It achieves this by learning shopper patterns and shortening queues through its queue prediction tool. This helps to reduce the number of excessively-long queues and increase conversion rates. 

Retailers can also count both passer-by traffic and footfall, identifying both returning customers and known offenders. The solution also tracks ROI, promotional area statistics, and dwell times. This data is then presented in an easily-accessible manner through a web-based customer portal or dataops


Since being founded in 2014, the company has grown to become active in Europe, the US and the Middle East. They’ve established a strong team of in-house engineers, as well as a dedicated research group for deep learning. 

Over six years, the startup has expanded from the retail market to sports stadiums, airports, concerts and governmental facilities. Although known for increasing profitability, the startup has branched into flow management, in order to broaden its market share. 

Future Plans

Following the COVID-19 pandemic, the startup has also worked in conjunction with security tech firm Bi3. This venture has been to monitor and enforce social distancing measures in the retail sector. 



When it comes to AI, it’s easy to conjure up an image of a tunnel-visioned entrepreneur, set on making their idea work by any means necessary… 

However, some of the most successful and innovative projects are born out of trial and error. 

Gameface is a video-analytics AI program that analyses sports games such as cricket and soccer. It provides rich in-game analysis to help coaches plan and adjust game tactics. 

The technology collates data on objects, movements and specific people to allow coaches to best adapt their teams’ strategies. This is not only far more accurate than manual tracking, but also far more time-efficient.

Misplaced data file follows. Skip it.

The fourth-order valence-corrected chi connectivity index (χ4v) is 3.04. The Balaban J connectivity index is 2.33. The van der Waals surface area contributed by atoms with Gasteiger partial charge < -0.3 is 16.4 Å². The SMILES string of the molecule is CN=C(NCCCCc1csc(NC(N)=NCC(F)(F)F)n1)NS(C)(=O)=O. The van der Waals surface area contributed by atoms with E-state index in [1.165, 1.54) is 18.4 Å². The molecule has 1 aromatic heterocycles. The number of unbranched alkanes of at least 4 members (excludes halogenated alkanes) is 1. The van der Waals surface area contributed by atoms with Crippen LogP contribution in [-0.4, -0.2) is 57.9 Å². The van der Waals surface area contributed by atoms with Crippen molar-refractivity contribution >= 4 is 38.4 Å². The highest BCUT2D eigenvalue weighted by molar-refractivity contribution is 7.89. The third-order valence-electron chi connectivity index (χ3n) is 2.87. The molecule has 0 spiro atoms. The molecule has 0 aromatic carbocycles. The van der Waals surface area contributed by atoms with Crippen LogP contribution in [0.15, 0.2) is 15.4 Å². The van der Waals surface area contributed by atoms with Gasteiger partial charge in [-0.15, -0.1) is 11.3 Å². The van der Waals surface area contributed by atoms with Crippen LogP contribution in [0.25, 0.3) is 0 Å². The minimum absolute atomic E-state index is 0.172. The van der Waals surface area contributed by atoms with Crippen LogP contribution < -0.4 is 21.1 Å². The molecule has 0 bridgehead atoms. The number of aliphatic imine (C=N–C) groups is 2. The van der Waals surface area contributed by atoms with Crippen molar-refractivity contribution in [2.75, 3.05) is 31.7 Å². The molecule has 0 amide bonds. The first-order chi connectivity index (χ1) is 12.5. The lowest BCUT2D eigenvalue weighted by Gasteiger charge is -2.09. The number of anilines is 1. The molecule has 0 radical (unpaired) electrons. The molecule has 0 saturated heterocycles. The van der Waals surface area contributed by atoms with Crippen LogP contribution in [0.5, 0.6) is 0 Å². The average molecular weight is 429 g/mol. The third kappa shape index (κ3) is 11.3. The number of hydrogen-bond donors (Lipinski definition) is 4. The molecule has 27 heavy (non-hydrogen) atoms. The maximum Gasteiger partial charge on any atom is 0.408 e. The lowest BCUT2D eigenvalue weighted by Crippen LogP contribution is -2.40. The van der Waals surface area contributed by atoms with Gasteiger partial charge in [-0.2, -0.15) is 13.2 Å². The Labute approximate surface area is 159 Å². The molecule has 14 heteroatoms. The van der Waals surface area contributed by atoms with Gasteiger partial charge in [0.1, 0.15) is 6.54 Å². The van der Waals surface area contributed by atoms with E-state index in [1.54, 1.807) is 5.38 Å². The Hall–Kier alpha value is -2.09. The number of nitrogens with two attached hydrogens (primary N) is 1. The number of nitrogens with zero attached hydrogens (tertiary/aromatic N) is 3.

However, the story of how it came to be is an interesting one…. 


The startup was originally founded under the name Flixsense in 2015, with the aim of providing context around celebrities in movies and TV shows. 

Flixsenses’ two founders spend countless hours building a face-recognition platform. When watching a TV show or movie from a smartphone, users could tap on an actors’ face to pull up data about them, including their biography, filmography and interesting facts. 

However, the platform never made it past a few hundred users. 

The team decided to try and re-market the product to the sporting world, but quickly made a stark realization: 

The biggest problem faced by sports teams was the need to manually tag events, which was time-inefficient and drew away from being able to actually analyse the game.

Wanting to fill the gap, the startup rebranded as Gameface and re-worked the product collate and present analytical data on sports games. 

Future Plans

Since then, the startup has continued to go from strength to strength. In September 2020, they announced a round of Venture Capital funding from St. Louis-based firm Stadia Ventures, which is also coaching the startup through a 14-week business development accelerator program. 

George Shuter